If you are injured while on the job, you are entitled to workers’ compensation benefits. However, many injured employees do not know what benefits they are entitled to under Georgia law. At the law office of Jonathan R. Brockman, P.C., our team of highly qualified workers’ compensation attorneys has a proven track record of success in protecting and defending workers’ rights after an accident. Call the office or contact us today to schedule a free consultation of your workers’ compensation case.
Temporary Total Disability Benefits
An injured worker is entitled to temporary total disability benefits if the injury keeps an employee out of work for more than seven days. The benefits kick in on day eight, and the worker is also compensated for the first seven days out of work, as well. The amount of temporary total disability benefits is two-thirds of the worker’s average weekly wage, capped at $675 per week. Temporary total disability benefits continue until the injured employee reaches maximum medical improvement or 400 weeks, whatever comes first.
Temporary Partial Disability Benefits
Workers’ compensation also covers temporary partial disability benefits if the employee is able to return to work but not at the same level as before the injury. These benefits are two-thirds of the difference between the worker’s weekly wage before and after the accident. Temporary partial disability benefits are capped at $450 per week and last up to 350 weeks after the injury date.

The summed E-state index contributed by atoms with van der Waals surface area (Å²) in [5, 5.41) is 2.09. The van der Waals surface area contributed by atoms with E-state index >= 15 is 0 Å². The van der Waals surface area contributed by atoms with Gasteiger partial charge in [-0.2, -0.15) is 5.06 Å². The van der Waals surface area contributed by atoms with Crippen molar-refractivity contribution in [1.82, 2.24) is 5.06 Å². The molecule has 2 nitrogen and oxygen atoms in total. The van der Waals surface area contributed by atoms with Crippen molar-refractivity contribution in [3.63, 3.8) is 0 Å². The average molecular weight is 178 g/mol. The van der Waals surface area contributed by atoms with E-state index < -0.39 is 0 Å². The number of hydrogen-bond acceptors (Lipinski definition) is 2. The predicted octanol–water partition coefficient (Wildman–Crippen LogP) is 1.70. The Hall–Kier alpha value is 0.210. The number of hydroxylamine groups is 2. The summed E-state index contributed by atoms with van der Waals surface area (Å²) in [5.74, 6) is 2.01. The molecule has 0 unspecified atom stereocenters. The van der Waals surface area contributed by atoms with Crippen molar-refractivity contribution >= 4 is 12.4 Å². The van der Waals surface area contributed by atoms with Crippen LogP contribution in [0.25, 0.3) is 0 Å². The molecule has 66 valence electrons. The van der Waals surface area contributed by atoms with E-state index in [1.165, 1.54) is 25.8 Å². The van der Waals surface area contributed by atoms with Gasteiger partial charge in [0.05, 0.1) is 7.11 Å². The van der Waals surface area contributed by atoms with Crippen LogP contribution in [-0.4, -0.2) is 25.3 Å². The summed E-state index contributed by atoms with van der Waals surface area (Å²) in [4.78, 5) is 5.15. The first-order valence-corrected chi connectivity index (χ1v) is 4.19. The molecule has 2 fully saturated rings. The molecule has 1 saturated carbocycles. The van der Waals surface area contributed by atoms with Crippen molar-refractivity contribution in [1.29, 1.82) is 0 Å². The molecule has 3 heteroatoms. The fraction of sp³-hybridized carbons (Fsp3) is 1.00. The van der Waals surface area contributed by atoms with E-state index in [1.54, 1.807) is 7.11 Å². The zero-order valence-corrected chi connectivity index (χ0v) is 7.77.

Permanent Partial Disability Benefits
Once an injured worker is at maximum medical improvement, a doctor can evaluate whether any permanent disability exists, and if so, how much. If the disability is permanent and total, workers’ compensation provides benefits at the rate of the temporary total disability payments for life. If the permanent disability is partial, an injured worker will continue to receive benefits based on a schedule of injuries. The percentage of disability is multiplied by that body part’s maximum number of benefit weeks to determine how long income benefits will continue. If the injury is to a body part not listed, the percentage of disability is multiplied by 300 weeks to determine how long income benefits will continue.
Other Workers’ Compensation Benefits
Other benefits that injured Georgia employees are entitled to include medical benefits for all reasonable and necessary treatment related to the work injury. Workers are also entitled to mileage reimbursement traveling to and from medical appointments as well as death benefits and funeral expenses if the work-related injury proves fatal. Death benefits are capped at $270,000 for a surviving spouse and any dependents and funeral expenses are capped at $7,500 under Georgia workers’ compensation laws.
Call or Contact Our Office Now
In addition to workers’ compensation benefits, you may be entitled to additional compensation for your injury. To learn more about workers’ compensation benefits in Georgia, call the office or contact us today at the Atlanta office of Jonathan R. Brockman to schedule a free consultation.